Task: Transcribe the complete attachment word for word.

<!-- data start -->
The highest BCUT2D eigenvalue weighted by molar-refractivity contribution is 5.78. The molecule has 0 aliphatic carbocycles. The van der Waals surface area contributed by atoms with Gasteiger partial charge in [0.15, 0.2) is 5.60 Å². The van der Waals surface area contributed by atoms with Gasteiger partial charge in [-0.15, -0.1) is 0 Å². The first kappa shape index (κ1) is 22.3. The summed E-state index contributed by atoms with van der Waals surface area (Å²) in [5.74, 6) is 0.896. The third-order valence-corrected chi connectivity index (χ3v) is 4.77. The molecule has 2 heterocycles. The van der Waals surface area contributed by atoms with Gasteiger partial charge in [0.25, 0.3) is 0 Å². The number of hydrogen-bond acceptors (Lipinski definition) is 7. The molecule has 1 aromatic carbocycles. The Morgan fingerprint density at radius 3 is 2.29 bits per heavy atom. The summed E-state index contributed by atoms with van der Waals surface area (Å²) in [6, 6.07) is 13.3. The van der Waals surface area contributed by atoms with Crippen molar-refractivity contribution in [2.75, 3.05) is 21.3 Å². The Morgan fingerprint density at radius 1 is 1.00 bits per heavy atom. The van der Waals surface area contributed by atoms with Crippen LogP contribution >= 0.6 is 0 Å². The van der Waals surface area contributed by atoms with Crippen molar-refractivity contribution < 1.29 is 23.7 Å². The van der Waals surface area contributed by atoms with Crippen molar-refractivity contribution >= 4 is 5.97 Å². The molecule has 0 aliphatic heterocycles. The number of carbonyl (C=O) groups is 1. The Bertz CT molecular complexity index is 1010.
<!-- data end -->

The highest BCUT2D eigenvalue weighted by molar-refractivity contribution is 5.78. The molecule has 0 aliphatic carbocycles. The van der Waals surface area contributed by atoms with Gasteiger partial charge in [0.15, 0.2) is 5.60 Å². The van der Waals surface area contributed by atoms with Gasteiger partial charge in [-0.15, -0.1) is 0 Å². The first kappa shape index (κ1) is 22.3. The summed E-state index contributed by atoms with van der Waals surface area (Å²) in [5.74, 6) is 0.896. The third-order valence-corrected chi connectivity index (χ3v) is 4.77. The molecule has 2 heterocycles. The van der Waals surface area contributed by atoms with Gasteiger partial charge in [0.25, 0.3) is 0 Å². The number of hydrogen-bond acceptors (Lipinski definition) is 7. The molecule has 1 aromatic carbocycles. The Morgan fingerprint density at radius 3 is 2.29 bits per heavy atom. The summed E-state index contributed by atoms with van der Waals surface area (Å²) in [6, 6.07) is 13.3. The van der Waals surface area contributed by atoms with Crippen molar-refractivity contribution in [2.75, 3.05) is 21.3 Å². The Morgan fingerprint density at radius 1 is 1.00 bits per heavy atom. The van der Waals surface area contributed by atoms with Crippen LogP contribution >= 0.6 is 0 Å². The van der Waals surface area contributed by atoms with Crippen molar-refractivity contribution < 1.29 is 23.7 Å². The van der Waals surface area contributed by atoms with Crippen molar-refractivity contribution >= 4 is 5.97 Å². The molecule has 0 aliphatic heterocycles. The number of carbonyl (C=O) groups is 1. The Bertz CT molecular complexity index is 1010.